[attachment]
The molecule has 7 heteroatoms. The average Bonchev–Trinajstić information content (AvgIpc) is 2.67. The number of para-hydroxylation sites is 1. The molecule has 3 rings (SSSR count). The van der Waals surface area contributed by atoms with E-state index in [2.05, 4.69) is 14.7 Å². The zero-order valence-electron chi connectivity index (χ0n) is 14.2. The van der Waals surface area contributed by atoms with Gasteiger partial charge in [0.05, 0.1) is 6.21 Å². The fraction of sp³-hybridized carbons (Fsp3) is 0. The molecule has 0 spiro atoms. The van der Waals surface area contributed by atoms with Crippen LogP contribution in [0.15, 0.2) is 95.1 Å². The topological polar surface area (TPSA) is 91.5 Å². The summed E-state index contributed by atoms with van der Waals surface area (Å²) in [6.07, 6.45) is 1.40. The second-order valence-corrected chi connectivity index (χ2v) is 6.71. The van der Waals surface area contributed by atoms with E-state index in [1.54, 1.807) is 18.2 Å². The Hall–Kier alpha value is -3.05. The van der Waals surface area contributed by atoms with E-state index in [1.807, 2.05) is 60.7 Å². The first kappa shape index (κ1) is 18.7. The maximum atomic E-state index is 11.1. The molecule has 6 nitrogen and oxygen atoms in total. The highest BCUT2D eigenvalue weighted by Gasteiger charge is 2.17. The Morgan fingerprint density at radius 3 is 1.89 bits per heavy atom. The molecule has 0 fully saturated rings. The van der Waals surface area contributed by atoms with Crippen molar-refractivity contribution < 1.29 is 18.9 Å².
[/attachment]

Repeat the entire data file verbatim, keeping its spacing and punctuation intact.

The molecule has 7 heteroatoms. The average Bonchev–Trinajstić information content (AvgIpc) is 2.67. The number of para-hydroxylation sites is 1. The molecule has 3 rings (SSSR count). The van der Waals surface area contributed by atoms with E-state index in [2.05, 4.69) is 14.7 Å². The zero-order valence-electron chi connectivity index (χ0n) is 14.2. The van der Waals surface area contributed by atoms with Gasteiger partial charge in [0.05, 0.1) is 6.21 Å². The fraction of sp³-hybridized carbons (Fsp3) is 0. The molecule has 0 spiro atoms. The van der Waals surface area contributed by atoms with Crippen LogP contribution in [0.15, 0.2) is 95.1 Å². The topological polar surface area (TPSA) is 91.5 Å². The summed E-state index contributed by atoms with van der Waals surface area (Å²) in [6.07, 6.45) is 1.40. The second-order valence-corrected chi connectivity index (χ2v) is 6.71. The van der Waals surface area contributed by atoms with E-state index in [1.54, 1.807) is 18.2 Å². The Hall–Kier alpha value is -3.05. The van der Waals surface area contributed by atoms with E-state index in [1.807, 2.05) is 60.7 Å². The first kappa shape index (κ1) is 18.7. The maximum atomic E-state index is 11.1. The molecule has 6 nitrogen and oxygen atoms in total. The highest BCUT2D eigenvalue weighted by Gasteiger charge is 2.17. The Morgan fingerprint density at radius 3 is 1.89 bits per heavy atom. The molecule has 0 fully saturated rings. The van der Waals surface area contributed by atoms with Crippen molar-refractivity contribution < 1.29 is 18.9 Å².